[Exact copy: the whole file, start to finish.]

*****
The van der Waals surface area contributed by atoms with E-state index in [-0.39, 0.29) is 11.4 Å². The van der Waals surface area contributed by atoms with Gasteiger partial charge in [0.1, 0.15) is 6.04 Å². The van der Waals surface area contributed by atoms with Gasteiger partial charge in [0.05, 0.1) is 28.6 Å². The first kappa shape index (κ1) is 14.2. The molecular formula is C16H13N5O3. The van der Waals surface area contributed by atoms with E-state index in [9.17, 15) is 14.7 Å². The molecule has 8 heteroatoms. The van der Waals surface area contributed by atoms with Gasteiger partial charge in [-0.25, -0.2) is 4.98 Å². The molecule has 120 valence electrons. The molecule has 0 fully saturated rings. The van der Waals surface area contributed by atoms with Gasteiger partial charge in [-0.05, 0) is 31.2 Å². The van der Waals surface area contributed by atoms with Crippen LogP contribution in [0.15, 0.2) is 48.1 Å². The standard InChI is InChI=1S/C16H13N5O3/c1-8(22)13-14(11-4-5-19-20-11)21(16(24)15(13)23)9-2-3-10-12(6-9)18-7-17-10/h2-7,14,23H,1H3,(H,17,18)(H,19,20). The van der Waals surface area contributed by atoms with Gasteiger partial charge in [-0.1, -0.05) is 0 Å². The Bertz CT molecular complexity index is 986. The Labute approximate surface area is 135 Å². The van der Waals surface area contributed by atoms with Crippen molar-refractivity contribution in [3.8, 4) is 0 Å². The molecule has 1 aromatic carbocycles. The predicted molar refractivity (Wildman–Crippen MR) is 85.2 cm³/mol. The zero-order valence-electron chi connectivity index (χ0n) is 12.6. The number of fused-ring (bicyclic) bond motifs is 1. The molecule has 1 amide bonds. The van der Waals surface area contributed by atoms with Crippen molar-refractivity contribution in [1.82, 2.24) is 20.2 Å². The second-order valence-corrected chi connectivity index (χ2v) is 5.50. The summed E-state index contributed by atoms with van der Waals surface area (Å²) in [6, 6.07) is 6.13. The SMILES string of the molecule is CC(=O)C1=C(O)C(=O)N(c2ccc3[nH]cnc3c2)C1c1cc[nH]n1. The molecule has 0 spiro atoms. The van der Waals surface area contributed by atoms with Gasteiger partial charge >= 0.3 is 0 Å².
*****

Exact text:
The van der Waals surface area contributed by atoms with E-state index in [-0.39, 0.29) is 11.4 Å². The van der Waals surface area contributed by atoms with Gasteiger partial charge in [0.1, 0.15) is 6.04 Å². The van der Waals surface area contributed by atoms with Gasteiger partial charge in [0.05, 0.1) is 28.6 Å². The first kappa shape index (κ1) is 14.2. The molecular formula is C16H13N5O3. The van der Waals surface area contributed by atoms with E-state index in [9.17, 15) is 14.7 Å². The molecule has 8 heteroatoms. The van der Waals surface area contributed by atoms with Gasteiger partial charge in [-0.25, -0.2) is 4.98 Å². The molecule has 120 valence electrons. The molecule has 0 fully saturated rings. The van der Waals surface area contributed by atoms with Gasteiger partial charge in [-0.05, 0) is 31.2 Å². The van der Waals surface area contributed by atoms with Crippen LogP contribution in [0.15, 0.2) is 48.1 Å². The standard InChI is InChI=1S/C16H13N5O3/c1-8(22)13-14(11-4-5-19-20-11)21(16(24)15(13)23)9-2-3-10-12(6-9)18-7-17-10/h2-7,14,23H,1H3,(H,17,18)(H,19,20). The van der Waals surface area contributed by atoms with Gasteiger partial charge in [-0.1, -0.05) is 0 Å². The Bertz CT molecular complexity index is 986. The Labute approximate surface area is 135 Å². The van der Waals surface area contributed by atoms with Crippen molar-refractivity contribution in [3.8, 4) is 0 Å². The molecule has 1 aromatic carbocycles. The predicted molar refractivity (Wildman–Crippen MR) is 85.2 cm³/mol. The zero-order valence-electron chi connectivity index (χ0n) is 12.6. The number of fused-ring (bicyclic) bond motifs is 1. The molecule has 1 amide bonds. The van der Waals surface area contributed by atoms with Crippen molar-refractivity contribution in [1.82, 2.24) is 20.2 Å². The second-order valence-corrected chi connectivity index (χ2v) is 5.50. The summed E-state index contributed by atoms with van der Waals surface area (Å²) in [6, 6.07) is 6.13. The SMILES string of the molecule is CC(=O)C1=C(O)C(=O)N(c2ccc3[nH]cnc3c2)C1c1cc[nH]n1. The molecule has 0 spiro atoms. The van der Waals surface area contributed by atoms with Gasteiger partial charge >= 0.3 is 0 Å².